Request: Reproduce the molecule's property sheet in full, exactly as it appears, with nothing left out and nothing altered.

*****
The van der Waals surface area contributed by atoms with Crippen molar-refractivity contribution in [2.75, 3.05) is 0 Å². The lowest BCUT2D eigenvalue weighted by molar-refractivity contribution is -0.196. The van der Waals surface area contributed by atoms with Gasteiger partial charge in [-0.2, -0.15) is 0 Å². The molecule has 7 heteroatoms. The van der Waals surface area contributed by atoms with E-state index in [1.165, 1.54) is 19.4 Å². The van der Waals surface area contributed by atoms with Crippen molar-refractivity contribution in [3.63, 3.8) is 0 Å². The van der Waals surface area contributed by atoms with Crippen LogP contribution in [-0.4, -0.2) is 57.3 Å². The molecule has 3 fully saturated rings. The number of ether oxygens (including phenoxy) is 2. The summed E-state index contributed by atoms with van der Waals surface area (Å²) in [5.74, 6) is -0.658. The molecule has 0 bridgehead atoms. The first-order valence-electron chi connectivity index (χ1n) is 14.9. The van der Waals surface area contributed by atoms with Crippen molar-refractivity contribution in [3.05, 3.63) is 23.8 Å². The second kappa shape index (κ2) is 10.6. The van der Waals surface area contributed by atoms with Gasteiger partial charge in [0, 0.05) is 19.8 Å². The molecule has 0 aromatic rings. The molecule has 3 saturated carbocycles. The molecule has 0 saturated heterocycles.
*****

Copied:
The van der Waals surface area contributed by atoms with Crippen molar-refractivity contribution in [2.75, 3.05) is 0 Å². The lowest BCUT2D eigenvalue weighted by molar-refractivity contribution is -0.196. The van der Waals surface area contributed by atoms with Gasteiger partial charge in [-0.2, -0.15) is 0 Å². The molecule has 7 heteroatoms. The van der Waals surface area contributed by atoms with E-state index in [1.165, 1.54) is 19.4 Å². The van der Waals surface area contributed by atoms with Crippen molar-refractivity contribution in [3.63, 3.8) is 0 Å². The van der Waals surface area contributed by atoms with Crippen LogP contribution in [-0.4, -0.2) is 57.3 Å². The molecule has 3 fully saturated rings. The number of ether oxygens (including phenoxy) is 2. The summed E-state index contributed by atoms with van der Waals surface area (Å²) in [5.74, 6) is -0.658. The molecule has 0 bridgehead atoms. The first-order valence-electron chi connectivity index (χ1n) is 14.9. The van der Waals surface area contributed by atoms with Crippen molar-refractivity contribution in [3.05, 3.63) is 23.8 Å². The second kappa shape index (κ2) is 10.6. The van der Waals surface area contributed by atoms with Gasteiger partial charge in [0, 0.05) is 19.8 Å². The molecule has 0 aromatic rings. The molecule has 3 saturated carbocycles. The molecule has 0 saturated heterocycles.